Wednesday, 4 May 2011

Maya- Human head modelling

In preparation for my upcoming crazy golf CGI animation, I've been playing around with Autodesk Maya recently, familiarizing myself with the toolset and learning to use the program starting with the basics. From looking at my friend's blogs, I found a very useful video (below) which gives a rapid overview of the most common tools in the program:



As a pleasant surprise, I have found that I am picking up Maya and remembering how to use it pretty well, so after watching a few tutorials I soon felt confident enough to apply what I had learnt to a new model of my own. I love a challenge, so couldn't resist following the next video from my friend Brian's blog (over at impossible-dark.blogspot.com):



Of course, this video is not a tutorial! From what I had learnt so far with the program, I could however tell what tools were being used, and so paused the video intermittently to recreate the human head from a step by step basis. Before I begin my walkthrough, I would just like to point out that it seems I have done the same thing as Brian! Believe it or not, I started modelling hours before he updated his blog showing his progress- I reckon we started roughly the same time! Spooky.


The first step was to create two spheres for eyes, and a larger sphere for the basic head shape. For the start, the eyes were positioned within the head, since the face would be created by moving vertices inwards, revealing the eyes later. It is best to begin with a low poly model, hence the subdivisions were set to a relatively manageable amount for the head. From the second image above, you see that using the move and scale tools, I manipulated the edges of the sphere to bring them out and down, to form a chin shape.


Now for a shiny new tool- the 'interactive (a.k.a. polygon) split tool'. This enables the addition of new edges by clicking to create vertices, automatically joined with an edge. I used this tool to 'draw' the facial layout onto the front of the head. Then, by moving selected edges, I inset the eye sockets and drew out the nose and lips.


With a bit of tweaking, my head began to take shape. The eyes were coloured via assigning a new material and selecting white, so that they stood out when modelling.


The neck was created with a cylinder, offset from the centre and rotated slightly. In order to manipulate the shape as was necessary, I used another new tool- the somewhat sinister sounding 'cut face tool'. As you can see in the screenshot above-right, by holding in the left click when an object is selected, this tool enables you to 'cut' along a line (horizontal here), which slices directly through the selected faces creating a new set of edges ready to be moved or scaled, etc.


The move and scale tools were then used to correctly position the neck, and to fan out the bottom to create the beginnings of the shoulders and collar bones, etc. Next, using the interactive split tool, I added new edges to the face and began the process of refining the shape to have more detail.


A major part of the head was missing- the ears! In the video I was following, unlike the main face, there was nothing to show how they were created, and so I saw an excellent opportunity to apply my skills, creating something without any aid whatsoever. Beginning with a cube, I used the scale tool to flatten it, followed by the 'insert edge loop tool' to add more vertices. These were manipulated into a basic ear shape. The polygon split tool was used to add further detail- suffice it to say that ears have a complex shape, so getting them to look right was not at all easy. Nevertheless, through many alterations, they took form. To the left, you can see the ear smoothed, though it is not currently smoothed as part of the head (more on that later).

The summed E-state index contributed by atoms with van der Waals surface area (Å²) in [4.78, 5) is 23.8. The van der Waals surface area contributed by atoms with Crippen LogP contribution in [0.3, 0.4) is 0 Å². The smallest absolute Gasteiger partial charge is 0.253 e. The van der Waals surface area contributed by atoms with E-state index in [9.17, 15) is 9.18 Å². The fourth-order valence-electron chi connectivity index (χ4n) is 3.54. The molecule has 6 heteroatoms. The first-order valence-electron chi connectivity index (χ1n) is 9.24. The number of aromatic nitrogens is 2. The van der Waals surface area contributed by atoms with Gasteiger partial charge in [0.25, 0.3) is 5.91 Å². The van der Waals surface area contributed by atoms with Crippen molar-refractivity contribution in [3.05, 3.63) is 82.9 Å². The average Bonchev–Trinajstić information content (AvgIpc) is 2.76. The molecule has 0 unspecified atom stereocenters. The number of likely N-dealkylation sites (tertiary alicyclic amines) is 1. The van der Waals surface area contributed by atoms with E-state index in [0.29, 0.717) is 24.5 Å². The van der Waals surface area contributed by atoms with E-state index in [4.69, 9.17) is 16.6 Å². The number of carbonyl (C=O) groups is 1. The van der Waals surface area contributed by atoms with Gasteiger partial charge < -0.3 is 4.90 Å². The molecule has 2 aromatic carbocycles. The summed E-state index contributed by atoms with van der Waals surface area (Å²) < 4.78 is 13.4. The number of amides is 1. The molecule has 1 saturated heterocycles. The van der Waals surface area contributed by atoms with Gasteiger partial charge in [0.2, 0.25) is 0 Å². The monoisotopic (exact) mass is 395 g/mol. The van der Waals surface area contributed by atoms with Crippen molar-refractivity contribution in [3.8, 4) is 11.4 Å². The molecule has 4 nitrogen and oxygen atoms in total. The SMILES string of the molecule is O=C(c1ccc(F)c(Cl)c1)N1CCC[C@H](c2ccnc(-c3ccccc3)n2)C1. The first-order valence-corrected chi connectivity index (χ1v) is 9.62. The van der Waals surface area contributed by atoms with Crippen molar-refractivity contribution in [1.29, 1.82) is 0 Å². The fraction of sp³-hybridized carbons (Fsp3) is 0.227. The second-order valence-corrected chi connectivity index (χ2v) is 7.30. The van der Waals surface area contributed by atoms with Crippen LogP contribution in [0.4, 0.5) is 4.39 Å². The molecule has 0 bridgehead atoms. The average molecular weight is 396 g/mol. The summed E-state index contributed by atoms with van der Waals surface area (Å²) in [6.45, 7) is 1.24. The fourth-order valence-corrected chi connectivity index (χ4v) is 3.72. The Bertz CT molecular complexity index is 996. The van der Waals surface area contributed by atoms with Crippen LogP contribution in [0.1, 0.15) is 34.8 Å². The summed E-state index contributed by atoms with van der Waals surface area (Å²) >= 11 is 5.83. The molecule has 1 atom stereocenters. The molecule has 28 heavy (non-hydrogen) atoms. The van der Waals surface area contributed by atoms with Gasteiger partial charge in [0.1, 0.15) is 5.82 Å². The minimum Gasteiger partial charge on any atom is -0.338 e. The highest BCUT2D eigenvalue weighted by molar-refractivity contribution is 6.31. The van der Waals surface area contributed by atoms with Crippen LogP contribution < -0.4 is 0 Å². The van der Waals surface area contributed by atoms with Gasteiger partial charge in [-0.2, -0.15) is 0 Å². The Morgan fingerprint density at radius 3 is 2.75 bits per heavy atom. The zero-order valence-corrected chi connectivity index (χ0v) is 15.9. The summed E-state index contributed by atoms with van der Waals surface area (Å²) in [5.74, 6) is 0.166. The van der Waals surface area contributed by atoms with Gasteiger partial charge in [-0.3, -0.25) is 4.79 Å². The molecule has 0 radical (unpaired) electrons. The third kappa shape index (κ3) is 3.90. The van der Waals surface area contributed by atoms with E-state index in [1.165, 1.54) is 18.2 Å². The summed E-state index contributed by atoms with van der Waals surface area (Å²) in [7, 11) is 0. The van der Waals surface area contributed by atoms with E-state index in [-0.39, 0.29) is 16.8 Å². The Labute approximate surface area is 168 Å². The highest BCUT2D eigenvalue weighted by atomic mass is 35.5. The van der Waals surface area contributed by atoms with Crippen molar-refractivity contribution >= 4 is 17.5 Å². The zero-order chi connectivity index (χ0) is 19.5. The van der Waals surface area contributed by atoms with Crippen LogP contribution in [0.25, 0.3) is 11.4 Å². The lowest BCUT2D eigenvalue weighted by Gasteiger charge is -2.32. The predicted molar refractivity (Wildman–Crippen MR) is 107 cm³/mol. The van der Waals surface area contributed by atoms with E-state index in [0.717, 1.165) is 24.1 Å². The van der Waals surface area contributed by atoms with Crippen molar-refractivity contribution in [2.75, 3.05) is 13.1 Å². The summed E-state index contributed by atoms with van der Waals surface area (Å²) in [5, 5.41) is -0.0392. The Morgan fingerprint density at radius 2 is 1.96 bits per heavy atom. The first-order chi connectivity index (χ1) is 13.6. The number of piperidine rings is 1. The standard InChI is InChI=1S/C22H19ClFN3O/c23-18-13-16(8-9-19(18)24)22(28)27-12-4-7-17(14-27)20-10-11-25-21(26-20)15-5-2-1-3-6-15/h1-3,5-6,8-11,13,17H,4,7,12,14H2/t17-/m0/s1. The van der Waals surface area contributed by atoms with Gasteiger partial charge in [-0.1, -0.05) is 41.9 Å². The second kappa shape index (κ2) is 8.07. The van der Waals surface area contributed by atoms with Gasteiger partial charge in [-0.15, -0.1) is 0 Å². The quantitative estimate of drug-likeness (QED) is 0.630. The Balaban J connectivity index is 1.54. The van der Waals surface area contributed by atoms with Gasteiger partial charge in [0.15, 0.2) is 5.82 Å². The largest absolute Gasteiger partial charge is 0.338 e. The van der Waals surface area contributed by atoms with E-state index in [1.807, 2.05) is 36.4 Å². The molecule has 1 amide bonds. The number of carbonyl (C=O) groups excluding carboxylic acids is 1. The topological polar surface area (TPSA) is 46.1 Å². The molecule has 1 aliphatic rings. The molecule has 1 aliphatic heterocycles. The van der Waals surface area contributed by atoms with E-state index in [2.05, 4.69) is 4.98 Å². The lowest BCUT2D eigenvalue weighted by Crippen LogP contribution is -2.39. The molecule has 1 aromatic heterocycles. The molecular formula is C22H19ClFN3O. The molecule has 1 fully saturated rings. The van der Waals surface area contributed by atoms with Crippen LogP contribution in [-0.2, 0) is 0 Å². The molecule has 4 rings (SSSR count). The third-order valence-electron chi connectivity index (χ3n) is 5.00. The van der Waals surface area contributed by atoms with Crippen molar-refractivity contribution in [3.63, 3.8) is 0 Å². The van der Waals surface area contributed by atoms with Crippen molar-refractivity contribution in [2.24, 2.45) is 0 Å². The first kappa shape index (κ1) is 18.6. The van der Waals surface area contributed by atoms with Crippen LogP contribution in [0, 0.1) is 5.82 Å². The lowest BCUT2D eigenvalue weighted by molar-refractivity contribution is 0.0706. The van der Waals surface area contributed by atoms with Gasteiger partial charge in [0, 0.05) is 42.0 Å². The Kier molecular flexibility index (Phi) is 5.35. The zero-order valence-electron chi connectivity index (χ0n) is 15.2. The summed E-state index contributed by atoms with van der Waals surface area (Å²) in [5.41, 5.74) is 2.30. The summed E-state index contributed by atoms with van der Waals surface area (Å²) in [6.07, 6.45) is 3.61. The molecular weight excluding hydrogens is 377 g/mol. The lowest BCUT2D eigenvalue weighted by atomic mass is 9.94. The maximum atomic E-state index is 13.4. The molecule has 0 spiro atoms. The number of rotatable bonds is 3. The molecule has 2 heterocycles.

Using the 'cmd+D' duplicate feature, I copied the ear exactly, inverting it's scale and rotation to position it facing the correct way. The head certainly looks a lot better with ears!


At this point, the model had the desired shape, and just required smoothing. Some of the edges were a little harsh, so I made the decision to use the aforementioned toolset to add new edges and vertices. Another useful feature was the 'add divisions' option, which automatically increases the poly count of the model.




I am very pleased with my progress so far, mostly with the realism of the model. I feel I have been able to translate skills as a model-maker and sculptor into 3D software effectively, and hope to apply these techniques soon in the creation of my animation.

That's it for now! I cannot afford to play with this model any longer, at least until the project is complete- but this is not to say that I will never return to it. I have hit a stumbling block at the moment however, relating to the smoothness of the model. In my enthusiasm to mimic the incredible level of detail shown in the video above, I added as much detail as possible to my model making the poly count quite high. This does mean that smoothing has little to no effect on those prominent edges, and I am unsure how exactly to go about finishing the model off. My belief is that I shall have to take the time to add edges and simply continue to move them into place.

If anyone has any tips or suggestions for ways to smooth my model effectively, I would really appreciate you leaving any comments below! Feedback is always welcome!

3 comments:

  1. Really a very nice work...Great job you have been done....Thanks for this

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  2. Thanks for the link, and it's great to hear you like my work!

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  3. Thanks for sharing with us so good information. I can engage with so many new blog website and i read & know so many things.

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